Title:

Symbolic dynamics for the renormalization map of a quasiperiodic Schrödinger equation and periodic orbits for dissipative twist maps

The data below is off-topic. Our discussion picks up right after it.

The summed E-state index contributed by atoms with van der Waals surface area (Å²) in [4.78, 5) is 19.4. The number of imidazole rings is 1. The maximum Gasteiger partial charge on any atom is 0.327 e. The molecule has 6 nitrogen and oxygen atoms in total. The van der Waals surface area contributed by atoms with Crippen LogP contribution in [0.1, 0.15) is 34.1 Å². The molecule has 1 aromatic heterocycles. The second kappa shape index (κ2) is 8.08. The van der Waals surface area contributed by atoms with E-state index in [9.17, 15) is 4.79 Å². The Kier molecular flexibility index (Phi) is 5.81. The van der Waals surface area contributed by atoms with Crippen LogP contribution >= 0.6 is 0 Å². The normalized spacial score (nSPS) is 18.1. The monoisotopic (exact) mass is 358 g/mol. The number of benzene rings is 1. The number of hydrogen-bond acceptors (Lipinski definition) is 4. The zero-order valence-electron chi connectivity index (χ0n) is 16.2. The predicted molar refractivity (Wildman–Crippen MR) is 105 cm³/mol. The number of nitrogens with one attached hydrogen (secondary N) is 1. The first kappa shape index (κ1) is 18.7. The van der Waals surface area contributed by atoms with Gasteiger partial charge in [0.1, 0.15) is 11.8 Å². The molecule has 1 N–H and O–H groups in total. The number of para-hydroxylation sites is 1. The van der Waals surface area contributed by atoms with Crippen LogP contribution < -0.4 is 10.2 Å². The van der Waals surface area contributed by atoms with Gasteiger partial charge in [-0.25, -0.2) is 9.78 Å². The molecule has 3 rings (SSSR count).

I study two quite different problems in this thesis. Both have been written up as papers, with their own detailed introductions. The thesis essentially consists of these two papers, although the first paper has been extended for this purpose to include extra explanatory material. In this summary I give a less formal introduction to the two papers. The aim is to give the reader some idea as to how these papers came into being. 1. Symbolic Dynamics for the Renormalization of a Quasiperiodic Schrödinger Equation. The subject of dynamical systems first captured my imagination on a reading of Feigenbaum’s renormalization theory of universality in period doubling. David suggested that I work on a renormalization theory for a onedimensional Schrödinger equation with quasiperiodic potential, there being very little known about the problem. These equations are very interesting for applications, e.g. stability analysis of Saturn’s rings, theory of an electron in a two dimensional crystal with superimposed magnetic field, and electronic structure of quasicrystals, to mention but a few. David pointed out a paper by Kadanoff concerning a particularly simple example of a quasiperiodic Schrödinger equation, for which the renormalization map is twodimensional. He suggested that if the map could be shown to possess a Smale horseshoe, then the spectrum of the Schrödinger equation must contain a Cantor set. It was relatively easy to deduce that this picture was correct by performing some computer experiments on the renormalization map. In fact I found more to be true: the dynamics of the map could be completely described using six symbols. Strings of these six symbols can then be used to label the spectrum. The proof of these facts is geometrical in spirit. It is a lengthy exercise in applying standard techniques developed for proving the existence of invariant Cantor sets in nonlinear maps. The fact that precisely six symbols are required for the description of the renormalization map seems to be the consequence of the occurrence of this symbolic dynamics in an "exactly solvable" map, related to the problem, which I describe. An interesting question then arises: what scaling properties of the spectra of the optimally approximating periodic equations can be deduced from the global dynamics of the renormalization map? It is, of course, well known that the existence of a fixed point in a renormalization map leads to a scaling law, with exponent governed by the expanding eigenvalue of the linearized map at the fixed point A remark by Newhouse, that the theory topological pressure would be relevant to the problem, was very helpful at this point I deduced the existence of a "global" scaling exponent, describing the total measure of the bands of the optimally approximating periodic systems. The exponent is obtained by taking a certain average of eigenvalues at all the periodic points of the renormalization map. Using the multiplicative ergodic theorem, I deduced the existence of an "ergodic" scaling exponent, which measures how the length of a "typical" band in the spectrum of a periodic system decreases as the period increases. Finally, I applied a theorem of McCluskey and Manning to deduce bounds on the Hausdorff dimension of the spectrum of the quasiperiodic equation in terms of the two exponents mentioned above. 2. Periodic Orbits for Dissipative Twist Maps. Periodic orbits can be proved to exist in area preserving maps of a cylinder by an elegant variational approach. The orbits are obtained as minima of a real valued function of many variables (the number of variables being equal to the period), subjected to periodic boundary conditions. Given that periodic orbits exist, from results of Hall and Katok one can deduce the existence of quasiperiodic orbits (with irrational rotation number), using only the twist hypothesis. David suggested that I look for periodic orbits in dissipative twist maps, via a variational approach devised by him. However the function that it was suggested I minimize was highly inhomogeneous in its variables, and it was inappropriate to apply periodic boundary conditions. Nevertheless, I explored the minimization problem on a computer, and found that results could be obtained using rigid boundary conditions, fixed by a parameter which is later varied. This lead naturally to a more powerful topological approach for deducing the existence of periodic orbits, which exploits the geometry of the twist and the topology of the cylinder in a particularly simple way. I thus obtained a theorem on the existence of periodic (and hence quasi periodic) orbits in one parameter families of dissipative twist maps. Using this topological approach, I also obtained results on the allowed periodic motions which can occur on an attractor of an individual dissipative twist map. The result relies heavily on a pioneering paper of Birkhoffs. A key step is to introduce the concept of an "attractor with the intersection property", which is a generalization of a strange attractor. After I had written up this result, I found that P.le Calvez had obtained a closely related result a few months previously, using a similar topological criterion for the existence of periodic orbits. The paper presented here was rewritten to take this into account.